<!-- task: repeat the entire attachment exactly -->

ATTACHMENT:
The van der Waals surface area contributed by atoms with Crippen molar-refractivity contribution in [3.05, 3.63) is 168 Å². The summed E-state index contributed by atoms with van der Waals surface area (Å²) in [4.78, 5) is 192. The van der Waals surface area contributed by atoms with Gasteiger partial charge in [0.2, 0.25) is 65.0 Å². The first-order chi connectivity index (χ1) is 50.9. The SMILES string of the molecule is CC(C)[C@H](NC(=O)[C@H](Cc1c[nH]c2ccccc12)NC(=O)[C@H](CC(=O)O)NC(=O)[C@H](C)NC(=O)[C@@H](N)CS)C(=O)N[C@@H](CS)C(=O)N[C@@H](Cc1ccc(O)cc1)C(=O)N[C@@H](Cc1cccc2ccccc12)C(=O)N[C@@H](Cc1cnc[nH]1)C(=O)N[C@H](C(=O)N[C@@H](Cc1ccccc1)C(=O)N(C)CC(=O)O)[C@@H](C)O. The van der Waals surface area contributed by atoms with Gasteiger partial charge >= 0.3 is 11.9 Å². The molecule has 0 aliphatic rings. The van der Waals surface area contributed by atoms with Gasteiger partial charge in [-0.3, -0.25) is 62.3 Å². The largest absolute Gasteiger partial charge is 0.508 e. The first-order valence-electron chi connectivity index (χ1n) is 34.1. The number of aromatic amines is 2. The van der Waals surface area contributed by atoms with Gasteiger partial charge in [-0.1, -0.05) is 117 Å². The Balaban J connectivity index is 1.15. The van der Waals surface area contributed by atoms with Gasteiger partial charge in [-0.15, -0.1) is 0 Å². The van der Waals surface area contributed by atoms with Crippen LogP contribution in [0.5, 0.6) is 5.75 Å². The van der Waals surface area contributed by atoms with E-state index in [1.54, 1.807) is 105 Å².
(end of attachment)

The van der Waals surface area contributed by atoms with Crippen molar-refractivity contribution in [3.05, 3.63) is 168 Å². The summed E-state index contributed by atoms with van der Waals surface area (Å²) in [4.78, 5) is 192. The van der Waals surface area contributed by atoms with Gasteiger partial charge in [0.2, 0.25) is 65.0 Å². The first-order chi connectivity index (χ1) is 50.9. The SMILES string of the molecule is CC(C)[C@H](NC(=O)[C@H](Cc1c[nH]c2ccccc12)NC(=O)[C@H](CC(=O)O)NC(=O)[C@H](C)NC(=O)[C@@H](N)CS)C(=O)N[C@@H](CS)C(=O)N[C@@H](Cc1ccc(O)cc1)C(=O)N[C@@H](Cc1cccc2ccccc12)C(=O)N[C@@H](Cc1cnc[nH]1)C(=O)N[C@H](C(=O)N[C@@H](Cc1ccccc1)C(=O)N(C)CC(=O)O)[C@@H](C)O. The van der Waals surface area contributed by atoms with Gasteiger partial charge >= 0.3 is 11.9 Å². The molecule has 0 aliphatic rings. The van der Waals surface area contributed by atoms with Gasteiger partial charge in [-0.3, -0.25) is 62.3 Å². The largest absolute Gasteiger partial charge is 0.508 e. The first-order valence-electron chi connectivity index (χ1n) is 34.1. The number of aromatic amines is 2. The van der Waals surface area contributed by atoms with Gasteiger partial charge in [-0.1, -0.05) is 117 Å². The Balaban J connectivity index is 1.15. The van der Waals surface area contributed by atoms with Gasteiger partial charge in [-0.15, -0.1) is 0 Å². The van der Waals surface area contributed by atoms with Crippen LogP contribution in [0.5, 0.6) is 5.75 Å². The van der Waals surface area contributed by atoms with E-state index in [1.54, 1.807) is 105 Å².